Credit: Mauricio Ramos
The Tuna Dispute - Environmentalism or Trade Protectionism?
By Humberto Márquez
Imports of Latin American tuna continue to face a ban in the United States, which claims that its strict rules are to protect dolphins. But the region's fishing industry charges that it is an undue barrier to free trade.
CARACAS, (Tierramérica).- The U.S. market is closed to tuna caught by Latin American fishing boats in the Pacific Ocean due to a 2004 judicial order aimed at protecting dolphins. The region's fishers, however, consider the measure an ''ecological mask'' for what are protectionist interests.
Ecuador, Mexico and Venezuela have annual tuna catches of 130,000 to 160,000 tons each, while the fishing industries of Bolivia, Colombia and Central American countries take in smaller volumes -- also from the Eastern Pacific.
Dolphins follow schools of the highly prized yellowfin tuna (Thunnus albacares), and thus often get caught in the fishing nets, as do sea turtles and sharks.
Seven million dolphins died in the past 50 years as a result of tuna fishing, according to the U.S.-based Earth Island Institute (EII).
The environmental organization admits, however, that the problem has been reduced for more than a decade, so much so that dolphin deaths resulting from fishing activities dropped from 136,000 in 1986 to 4,000 in the past year.
Despite that evidence, EII and other conservation groups appealed a decision by the U.S. Trade Department to relax the standards for ''dolphin safe'' labeling to include net fishing if observers certified that no dolphin had been injured or killed during the catch.
The measure would open the door to the enormous U.S. market for tuna coming from Mexico and, by extension, from other Latin American exporters.
Based on the appeal of the environmental activists, Judge Thelton Henderson, of the U.S. Federal District Court in San Francisco, California, ruled on Aug. 9, 2004 against the Trade Department's decision, leaving the ban on imports of Latin American tuna intact.
But tuna industry executives in the region assure that their fishing operations comply with international standards for protecting dolphins.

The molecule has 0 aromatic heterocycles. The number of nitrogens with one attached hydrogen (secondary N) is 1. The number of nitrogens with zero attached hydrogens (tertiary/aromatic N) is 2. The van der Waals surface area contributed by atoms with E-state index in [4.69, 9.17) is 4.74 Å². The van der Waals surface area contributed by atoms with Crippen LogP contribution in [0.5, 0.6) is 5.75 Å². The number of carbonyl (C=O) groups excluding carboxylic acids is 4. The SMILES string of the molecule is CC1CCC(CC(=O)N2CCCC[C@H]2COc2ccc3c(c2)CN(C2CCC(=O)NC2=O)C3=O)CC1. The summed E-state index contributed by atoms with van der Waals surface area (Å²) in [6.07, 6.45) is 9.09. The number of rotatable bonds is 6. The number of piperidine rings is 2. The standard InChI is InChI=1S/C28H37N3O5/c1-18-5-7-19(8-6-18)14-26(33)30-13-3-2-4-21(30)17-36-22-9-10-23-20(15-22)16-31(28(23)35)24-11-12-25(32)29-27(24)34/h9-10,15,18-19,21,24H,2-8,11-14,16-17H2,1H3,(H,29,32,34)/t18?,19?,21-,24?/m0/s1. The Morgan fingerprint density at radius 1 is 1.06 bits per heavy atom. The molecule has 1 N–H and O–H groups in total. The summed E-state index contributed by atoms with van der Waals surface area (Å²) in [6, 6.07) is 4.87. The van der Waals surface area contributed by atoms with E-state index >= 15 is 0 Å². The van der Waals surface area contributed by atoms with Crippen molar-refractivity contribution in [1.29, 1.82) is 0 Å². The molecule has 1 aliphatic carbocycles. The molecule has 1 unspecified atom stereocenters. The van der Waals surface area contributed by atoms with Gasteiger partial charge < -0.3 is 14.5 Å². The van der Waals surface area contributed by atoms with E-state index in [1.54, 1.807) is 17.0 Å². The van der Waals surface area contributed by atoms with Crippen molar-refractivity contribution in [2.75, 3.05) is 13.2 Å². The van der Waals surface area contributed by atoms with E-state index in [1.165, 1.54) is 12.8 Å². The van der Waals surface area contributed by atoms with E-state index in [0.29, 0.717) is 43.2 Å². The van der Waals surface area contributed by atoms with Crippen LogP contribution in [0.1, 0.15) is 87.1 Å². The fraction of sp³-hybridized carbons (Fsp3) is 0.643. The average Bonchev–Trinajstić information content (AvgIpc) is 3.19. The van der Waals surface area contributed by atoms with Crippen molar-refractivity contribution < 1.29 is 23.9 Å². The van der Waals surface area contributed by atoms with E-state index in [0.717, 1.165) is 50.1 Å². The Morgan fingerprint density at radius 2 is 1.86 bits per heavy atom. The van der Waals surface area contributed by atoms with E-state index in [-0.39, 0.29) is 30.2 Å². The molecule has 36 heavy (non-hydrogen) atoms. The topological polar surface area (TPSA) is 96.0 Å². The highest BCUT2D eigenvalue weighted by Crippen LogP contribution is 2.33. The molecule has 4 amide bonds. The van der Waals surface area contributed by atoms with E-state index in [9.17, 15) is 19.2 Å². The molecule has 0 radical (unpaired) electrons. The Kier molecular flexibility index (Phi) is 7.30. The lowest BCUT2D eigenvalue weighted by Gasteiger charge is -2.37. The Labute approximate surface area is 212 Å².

''The nets used by the Mexican and Venezuelan tuna fleets have protective panels to reduce the risk of trapping dolphins, and they follow other provisions set by the InterAmerican Tropical Tuna Commission (IATTC),'' Ricardo Molinet, director of the Venezuelan Tuna Fishing Association, told Tierramérica.
One of those rules establishes periods for bans on fishing -- in November and December -- agreed by Guatemala, Mexico, Nicaragua, Panama, Spain, United States, Vanuatu and Venezuela.
Furthermore, the fleets are to place priority on daytime fishing, have a IACCT observer aboard each boat to oversee the release of any dolphins that get trapped, and have speedboats available to send out rescue teams to free the dolphins from the nets.
''The dolphins trapped in the nets can be released in less than one hour after each sweep of the schools of fish, and the tuna caught without killing dolphins is loaded and processed apart from the rest, to be labeled dolphin-free,'' Molinet explained.
In his ruling last year, Judge Henderson argued that the available scientific information did not rule out the possibility that dolphins suffer high stress caused by the fishing industry, and that affects reproduction and conservation of the dolphin population.
The EII applauded the federal judge's decision as ''a major victory.'' EII director David Phillips accused the George W. Bush administration of deceit ''in ignoring its own scientists and caving in to Mexican demands to allow dolphin-deadly tuna back into the United States with a phony label.''
The environmental organization has argued in its reports that the Colombian and Mexican fishing fleets are used by narco-trafficking groups as a cover for transporting illegal drugs to the United States -- that there is a ''tuna-cocaine connection''.
But other eco-groups, such as Venezuela's Foundation for Responsible Tuna Fishing, blame entities like EII for underestimating scientific evidence, the impact of the IACCT accords and the statistics on reduced harm to dolphins, in order to become an agency for degrading tuna prices.
This would benefit the U.S. tuna canning companies, like Starkist, J. Wattie's, Miramonet and Tree of Life, which the groups say finance EII.
Venezuela and Mexico have repeatedly spoken out against the Henderson decision, saying it is merely a cover-up for a barrier to free trade -- what Mexico's under-secretary for fishing, Carlos Camacho, has called ''an ecological mask''.
Rulings by federal judges like Henderson are valid for the entire United States, but are subject to a long process of appeals, and the countries affected by the tuna decision could also file complaints with the World Trade Organization, said Molinet.
Meanwhile, the United States is negotiating a free trade treaty with three Andean countries (Colombia, Ecuador and Peru) that could free Ecuador's tuna exports from tariffs. In the past, Mexico has accused Ecuador of inappropriate tuna fishing practices.
Worldwide, tuna fishing surpasses 3.4 million tons, and the leaders in the industry are Japan, Taiwan, Spain, Thailand, South Korea and the United States.
* Humberto Márquez is an IPS correspondent.